Nothing acts as a buzzkill to your user experience quite like bad load times. Slow loading websites can single-handedly destroy your ROI, especially as newer generations of users expect results fast. 47% of consumers expect a page to load in 2 seconds or less, while a 1 second delay in page response can result in a 7% loss in conversions. Load speeds are even more important when we’re talking about mobile users, many of whom are on their way to the office or running to catch a train. Getting their content delivered quickly matters.
- Reduce Redirects
Redirects are sometimes necessary especially when repairing broken links (404s). But keep in mind that each time you add an HTTP request, there will be a potential drop in your site speed—an increased load time. And having a responsive website means that there’s probably a few redirects in place to bring mobile users from your main site to the more responsive version. Thankfully, there’s an easy way to fix this:
Just use an HTTP request to send mobile users directly to your mobile URL without needing intermediate redirects, and include the following markup – <link rel=”alternate”> within your desktop version of the pages. This will identify the mobile version of your URL which makes it discoverable to Google, but it won’t cause you to sacrifice load times.
- Above-the-fold Content
Above-the-fold content refers to the upper portion of a web page that a person sees when they initially visit your site—before scrolling down. This is a huge factor when determining user experience because if your most important content isn’t apparent when a user first lands on your page, they’ll bounce.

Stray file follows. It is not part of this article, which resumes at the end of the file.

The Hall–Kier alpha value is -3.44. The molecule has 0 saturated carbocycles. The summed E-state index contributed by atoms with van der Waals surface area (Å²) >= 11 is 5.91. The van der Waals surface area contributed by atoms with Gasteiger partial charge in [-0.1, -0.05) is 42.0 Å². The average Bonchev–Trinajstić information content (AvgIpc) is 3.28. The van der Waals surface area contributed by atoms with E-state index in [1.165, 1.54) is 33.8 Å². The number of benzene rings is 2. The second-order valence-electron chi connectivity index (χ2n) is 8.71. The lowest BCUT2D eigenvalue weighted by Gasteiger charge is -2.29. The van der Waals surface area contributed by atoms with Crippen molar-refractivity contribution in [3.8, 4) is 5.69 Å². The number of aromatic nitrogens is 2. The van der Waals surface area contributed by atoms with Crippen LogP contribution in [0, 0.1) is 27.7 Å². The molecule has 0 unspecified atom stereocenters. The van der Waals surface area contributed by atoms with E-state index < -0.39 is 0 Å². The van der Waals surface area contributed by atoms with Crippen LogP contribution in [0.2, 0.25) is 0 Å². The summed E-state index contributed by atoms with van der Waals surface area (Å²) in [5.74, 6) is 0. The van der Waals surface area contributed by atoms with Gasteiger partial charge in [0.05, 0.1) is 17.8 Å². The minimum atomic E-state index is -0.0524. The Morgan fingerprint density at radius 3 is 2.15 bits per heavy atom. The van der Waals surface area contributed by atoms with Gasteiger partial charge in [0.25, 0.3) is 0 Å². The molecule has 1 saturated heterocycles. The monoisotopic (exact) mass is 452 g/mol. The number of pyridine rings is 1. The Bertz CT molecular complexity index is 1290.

The reason why we’re including this underneath the ‘page speed’ section is because you should prioritize your above the fold content when optimizing your page. In other words, make sure the upper-placed content loads faster than lower-placed items on your page.
In their Mobile Analysis in PageSpeed Insights, Google has preached that sites should aim for a 1 second MAXIMUM load time for above-the-fold content on mobile. If the content takes longer than 1 second to load, this constitutes a bad user experience.
- Mobile Optimization Plugins
For those WordPress users among us (or roughly 25% of all internet publishers), there’s a plugin available for any situation—or so it seems. Mobile optimization is no different.
Here are a few that combine mobile SEO best practices with responsive design:
- WPTouch Mobile Plugin – it’s one of the oldest WordPress plugins for mobile, but it’s still used regularly by many publishers. Why? Because it upholds the mobile design guidelines established by Google. The pro version costs $88 per year for a single site license, but this includes the ability to add premium themes to your site—especially great for blogs, WooCommerce-enable ecommerce stores, and services businesses.